BEIRUT — A senior Syrian official hinted Tuesday that President Bashar Assad's resignation might be considered if the opposition agreed to negotiate a peaceful settlement to the 17-month-old conflict.
Deputy Prime Minster Qadri Jamil spoke during a visit to Russia, where he met with Foreign Minister Sergei Lavrov and discussed creating a transitional government.
"Making his resignation a condition for dialogue effectively means closing negotiations before they begin," Jamil said, but "during negotiations there is nothing off the table that any of the sides can suggest, including this issue."
Jamil said Syrian authorities wanted a dialogue "to form a government of national unity."
His comments follow some recent defections from the government, including Prime Minister Riyad Farid Hijab and possibly Vice President Farouk Shara, though state media have reported that Shara has not left. Hijab has said the government controls no more than 30% of the country.
Opposition figures have repeatedly rejected the idea of negotiating with the Assad government, especially after officials failed to abide by the peace plan proposed by United Nations and Arab League special envoy Kofi Annan.
Burhan Ghalioun, a member and former head of the opposition Syrian National Council, said there was no longer room for dialogue.
"There can be no negotiating with a criminal," Ghalioun said in televised remarks.
The fighting in Syria claimed 200 lives Tuesday, half of those in the capital, Damascus, and its suburbs, opposition activists said. Much of the bloodshed was centered in the town of Modamieh Al-Sham, which government troops seized after rebel fighters withdrew under heavy shelling. Dozens of residents died under the bombardment and 40 additional bodies — apparently those of people who had been executed — were discovered in the basement of an apartment building, activists said.
Clashes raged in other neighborhoods of Damascus and from Aleppo in the north to Dair Alzour in the east. The southern province of Dara saw shelling and artillery fire, activists said.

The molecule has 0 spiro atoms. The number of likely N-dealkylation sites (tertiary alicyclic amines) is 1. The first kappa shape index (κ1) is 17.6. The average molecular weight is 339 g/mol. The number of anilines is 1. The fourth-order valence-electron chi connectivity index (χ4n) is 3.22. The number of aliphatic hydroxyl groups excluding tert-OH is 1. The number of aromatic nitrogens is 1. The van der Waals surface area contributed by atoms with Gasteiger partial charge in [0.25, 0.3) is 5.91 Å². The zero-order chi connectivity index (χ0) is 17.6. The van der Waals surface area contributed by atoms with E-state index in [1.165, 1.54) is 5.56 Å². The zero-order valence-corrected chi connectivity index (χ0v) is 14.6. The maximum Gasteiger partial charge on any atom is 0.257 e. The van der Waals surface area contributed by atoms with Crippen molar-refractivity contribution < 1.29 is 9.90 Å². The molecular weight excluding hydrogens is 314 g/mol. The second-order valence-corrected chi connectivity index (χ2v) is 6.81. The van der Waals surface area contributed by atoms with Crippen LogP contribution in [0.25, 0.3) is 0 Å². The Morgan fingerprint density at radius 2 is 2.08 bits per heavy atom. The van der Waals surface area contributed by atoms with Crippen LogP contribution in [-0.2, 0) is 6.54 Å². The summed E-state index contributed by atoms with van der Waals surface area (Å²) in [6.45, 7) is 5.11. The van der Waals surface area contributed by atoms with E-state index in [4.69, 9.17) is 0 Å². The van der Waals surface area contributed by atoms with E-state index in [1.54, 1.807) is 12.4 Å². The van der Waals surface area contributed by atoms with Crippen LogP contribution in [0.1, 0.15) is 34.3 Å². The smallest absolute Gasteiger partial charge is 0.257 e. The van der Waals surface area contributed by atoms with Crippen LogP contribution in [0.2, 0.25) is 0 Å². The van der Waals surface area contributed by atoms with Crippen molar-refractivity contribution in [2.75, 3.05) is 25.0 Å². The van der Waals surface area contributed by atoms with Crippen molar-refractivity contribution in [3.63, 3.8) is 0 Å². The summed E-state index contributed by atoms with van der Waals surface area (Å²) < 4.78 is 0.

In neighboring Lebanon, clashes between Assad opponents and his supporters Monday and Tuesday left six people dead in the northern city of Tripoli.
More than 60 people were injured when residents from rival neighborhoods exchanged gunfire as tensions over the Syrian conflict continued to spill into Lebanon, the official National News Agency reported.
The gun battles are part of long-standing sectarian divisions between the two adjacent neighborhoods: Bab Tabbaneh, a largely Sunni Muslim area where anti-Assad sentiment is strong, and Jabal Mohsen, an Alawite and pro-Assad stronghold. It was not the first time that Syrian-linked fighting has raged between them.
The Lebanese army fired on both sides in an attempt to stop the fighting, according to the National News Agency. The troops came under fire and suffered nine casualties, including five soldiers wounded when a hand grenade was thrown at their patrol. It wasn't clear which side was attacking.
Meanwhile, Jordan's Foreign Ministry condemned an incident Sunday in which four Syrian army shells landed in its territory during clashes between the government and rebels. One Jordanian girl suffered shrapnel wounds.
The Syrian ambassador was summoned to Amman, the Jordanian capital, and given a letter of protest to deliver to Assad's government, according to Petra, Jordan's official news agency.
The Foreign Ministry emphasized that the Syrian army bears responsibility for controlling the border with Jordan, and described the incident as "unacceptable," Petra reported.
Times staff writer Sergei L. Loiko in Moscow contributed to this report.